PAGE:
Confidence is up in the U.S. economy.
On Thursday, we learned that Americans have been quitting jobs at the fastest pace in 16 years. In January, 3.22 Americans quit their jobs, the highest single-month total since February 2001.
Quitting your job is not something to take lightly, and the economic read-through is that an increase in quits is a sign of increasing confidence among workers. Earlier this week we saw both small business and big business executives indicate their bullishness on the economy, and on Friday, we’ll hear from consumers.
The preliminary reading of consumer sentiment in March from the University of Michigan will be the economic data highlight on Friday morning. This measure, like many others related to confidence, has soared since the election.
On Thursday, Canada Goose (GOOS) marked the second successful IPO of a major consumer name we’ve seen this month.
Shares of the luxury winter coat company rose 25% on their first day of trading, following Snapchat parent Snap Inc.’s (SNAP) similarly successful debut when shares of that company rose 44% on its first day. That one of these is a tech company with a famous CEO and that one of them sells a warm-coat-turned-status symbol does not make their debuts incomparable.
Joe Weisenthal, an editor at Bloomberg, tweeted on Thursday that Canada Goose’s debut would be the “Heelys IPO of this cycle.” For those who have either forgotten or never knew about Heelys, they are shoes that had built in wheels in the heel.
This is not a joke.
Heelys, perhaps predictably, flopped. The stock popped 55% on its first day of trading in December 2006 to close at $32.50 per share. In January 2013, the company was purchased by Sequential Brands for $2.25 per share.
Now, certainly someone made money along the way trading Heelys shares, but by almost any measure, this thing was a disaster. Shares went to around $35 shortly after the debut, and by the end of 2007 the stock was below $10. By the end of 2008, shares were below $5 for good.
And I think the demise of Heelys — and the early success-met-with-skepticism of Canada Goose and Snap — poses an interesting question about what public markets are for.
The simplest reason for having public markets, and for taking your company public, is liquidity. Markets offer companies a (sometimes) willing shareholder class that provides ready capital to either continue or expand operations. In exchange, companies give away a little bit of their future profits to these shareholders.
In the case of a company like Snap, public markets also provide an opportunity for company insiders or early investors, who were sitting on illiquid positions in the company, the chance to cash out.
And while some commentators could argue a company like Snap, which isn’t profitable and said in its prospectus that it might never be, is treating the public market like a piggy bank, there is clearly a class of investors willing to take an entitlement to some of Snap’s future profits off the hands of existing shareholders.
Now, you could argue that viewing post-IPO investors in a company like Snap as those who want a cut of future profits is too charitable, and news reports of millennials buying up Snap stock are obviously angled towards highlighting the ignorance of those who bought the stock. Additionally, many IPO buyers might not have wanted the stock because they like Snap, but because they felt confident they could sell shares of Snap to someone else at a higher price in the future. Which is not really investing, but speculation.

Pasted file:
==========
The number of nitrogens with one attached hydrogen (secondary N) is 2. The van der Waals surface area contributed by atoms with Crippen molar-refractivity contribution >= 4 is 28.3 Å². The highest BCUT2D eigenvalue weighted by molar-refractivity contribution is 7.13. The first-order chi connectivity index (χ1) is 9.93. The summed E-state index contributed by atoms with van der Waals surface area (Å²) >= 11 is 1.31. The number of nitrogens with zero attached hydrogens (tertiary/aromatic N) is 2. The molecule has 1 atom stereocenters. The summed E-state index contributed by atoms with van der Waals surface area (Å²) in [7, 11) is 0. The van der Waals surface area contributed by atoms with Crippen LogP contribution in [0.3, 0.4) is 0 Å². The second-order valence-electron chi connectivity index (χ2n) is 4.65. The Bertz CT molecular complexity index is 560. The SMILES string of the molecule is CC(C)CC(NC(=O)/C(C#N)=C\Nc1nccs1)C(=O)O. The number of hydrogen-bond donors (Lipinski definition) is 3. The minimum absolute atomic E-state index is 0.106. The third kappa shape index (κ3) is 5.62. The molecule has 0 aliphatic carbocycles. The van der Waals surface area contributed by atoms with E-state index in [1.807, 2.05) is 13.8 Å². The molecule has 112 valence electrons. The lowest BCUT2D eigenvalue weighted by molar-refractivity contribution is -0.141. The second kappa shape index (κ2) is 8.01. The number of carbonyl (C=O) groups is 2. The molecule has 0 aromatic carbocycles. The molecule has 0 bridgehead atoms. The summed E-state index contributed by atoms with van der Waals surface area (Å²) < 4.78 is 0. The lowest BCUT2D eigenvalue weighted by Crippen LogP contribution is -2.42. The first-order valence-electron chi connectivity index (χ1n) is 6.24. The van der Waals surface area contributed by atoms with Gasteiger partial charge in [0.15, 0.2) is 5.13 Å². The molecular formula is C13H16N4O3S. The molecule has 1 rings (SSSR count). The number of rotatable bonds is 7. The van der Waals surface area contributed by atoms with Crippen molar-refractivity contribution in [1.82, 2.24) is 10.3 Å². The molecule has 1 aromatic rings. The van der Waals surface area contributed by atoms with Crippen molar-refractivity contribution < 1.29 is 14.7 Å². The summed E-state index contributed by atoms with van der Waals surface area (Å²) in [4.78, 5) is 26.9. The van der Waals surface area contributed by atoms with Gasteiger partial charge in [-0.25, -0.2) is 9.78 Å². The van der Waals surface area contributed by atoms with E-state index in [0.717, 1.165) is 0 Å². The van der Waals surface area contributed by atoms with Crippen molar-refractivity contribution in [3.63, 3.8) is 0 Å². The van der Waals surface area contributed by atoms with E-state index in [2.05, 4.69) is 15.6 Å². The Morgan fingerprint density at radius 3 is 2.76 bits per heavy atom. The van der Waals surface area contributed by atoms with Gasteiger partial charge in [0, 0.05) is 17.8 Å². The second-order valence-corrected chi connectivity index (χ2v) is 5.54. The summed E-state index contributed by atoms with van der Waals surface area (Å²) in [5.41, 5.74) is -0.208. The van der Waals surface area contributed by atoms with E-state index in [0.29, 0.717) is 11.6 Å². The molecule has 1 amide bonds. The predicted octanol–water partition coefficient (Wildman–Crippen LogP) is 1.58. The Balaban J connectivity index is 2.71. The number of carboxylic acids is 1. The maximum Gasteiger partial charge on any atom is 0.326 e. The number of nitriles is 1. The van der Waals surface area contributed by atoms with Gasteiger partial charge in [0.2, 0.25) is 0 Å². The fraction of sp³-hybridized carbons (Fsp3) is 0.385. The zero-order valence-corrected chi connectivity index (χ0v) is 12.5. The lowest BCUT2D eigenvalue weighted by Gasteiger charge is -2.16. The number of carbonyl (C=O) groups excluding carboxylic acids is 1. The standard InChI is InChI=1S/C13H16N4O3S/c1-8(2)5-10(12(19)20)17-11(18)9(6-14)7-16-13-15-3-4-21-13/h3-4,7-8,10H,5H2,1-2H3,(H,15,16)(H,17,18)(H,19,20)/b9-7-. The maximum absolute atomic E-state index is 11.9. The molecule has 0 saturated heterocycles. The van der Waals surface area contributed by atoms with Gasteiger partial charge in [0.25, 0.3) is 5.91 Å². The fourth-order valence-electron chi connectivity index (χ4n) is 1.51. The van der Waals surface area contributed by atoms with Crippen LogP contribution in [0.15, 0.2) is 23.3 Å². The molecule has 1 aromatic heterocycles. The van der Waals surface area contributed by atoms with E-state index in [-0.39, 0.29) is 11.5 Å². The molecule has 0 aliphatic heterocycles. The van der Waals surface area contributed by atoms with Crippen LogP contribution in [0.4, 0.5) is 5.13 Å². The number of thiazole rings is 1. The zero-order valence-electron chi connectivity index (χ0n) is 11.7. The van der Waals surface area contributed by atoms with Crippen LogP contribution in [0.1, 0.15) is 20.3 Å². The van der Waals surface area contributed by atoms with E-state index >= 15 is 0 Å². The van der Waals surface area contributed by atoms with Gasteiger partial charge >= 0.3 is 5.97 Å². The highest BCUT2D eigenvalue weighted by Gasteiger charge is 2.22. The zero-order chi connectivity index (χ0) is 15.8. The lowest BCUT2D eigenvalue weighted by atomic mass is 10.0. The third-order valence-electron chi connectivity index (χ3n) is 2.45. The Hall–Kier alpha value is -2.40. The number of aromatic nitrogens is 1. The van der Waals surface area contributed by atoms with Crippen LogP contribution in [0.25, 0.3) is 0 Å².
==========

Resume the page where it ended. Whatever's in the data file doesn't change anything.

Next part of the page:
Which brings us to another IPO rockstar of year’s gone by — GoPro (GPRO) — who has had a Heelys-like trajectory in markets over the last couple years.
On Wednesday, GoPro announced it would cut 270 jobs and take a $10 million charge. The company also said it expected revenue to be at the upper-end of a $190-$210 million range, and said it still expects to be profitable on a non-GAAP basis in 2017. This comes after a 2016 that was a total disaster for the company.
GoPro cut 200 workers during the year and in the the third quarter it said revenue fell 40%. GoPro’s problem is, as Yahoo Finance’s Ethan Wolff-Mann has said, it acts under “the assumption that you can do cool things that those things will look cool on camera.”
A professional snowboarder using a GoPro is cool. A regular person using a GoPro is not cool.
But back when the company came public, this was a criticism lots of people were making. It’s not really novel, then, to argue that GoPro is a company which offers a niche product to a niche audience and would struggle to break into the mainstream. Any investor could’ve easily been aware of this critique and yet GoPro shares still doubled within months after hitting the market. The stock is now down about 90% from its peak.
Which brings us back to the question of what public markets are for.
Public markets are for liquidity — they provide companies with liquidity and they provide investors with liquidity.
For an executive who has previously only had a few chances to see their profit shares in a company turned into cash, this public market liquidity is good. Not everyone, however, is going to benefit from this feature. The ability for an investor to readily buy shares in a company that is doing poorly makes it easier than it might otherwise be for that investor to lose money investing.
The enduring memory of the tech crash, for many, was the wave of IPOs we saw of companies that weren’t not just unprofitable but had hardly any sales. These were businesses without any business. Which is to say, not businesses.
And so with each new debut, there seem to be a fresh wave of questions about what this debut says about the state of public markets and the economy more generally. The answers are always the same: whatever you want it to say.
Myles Udland is a writer at Yahoo Finance. Follow him on Twitter @MylesUdland
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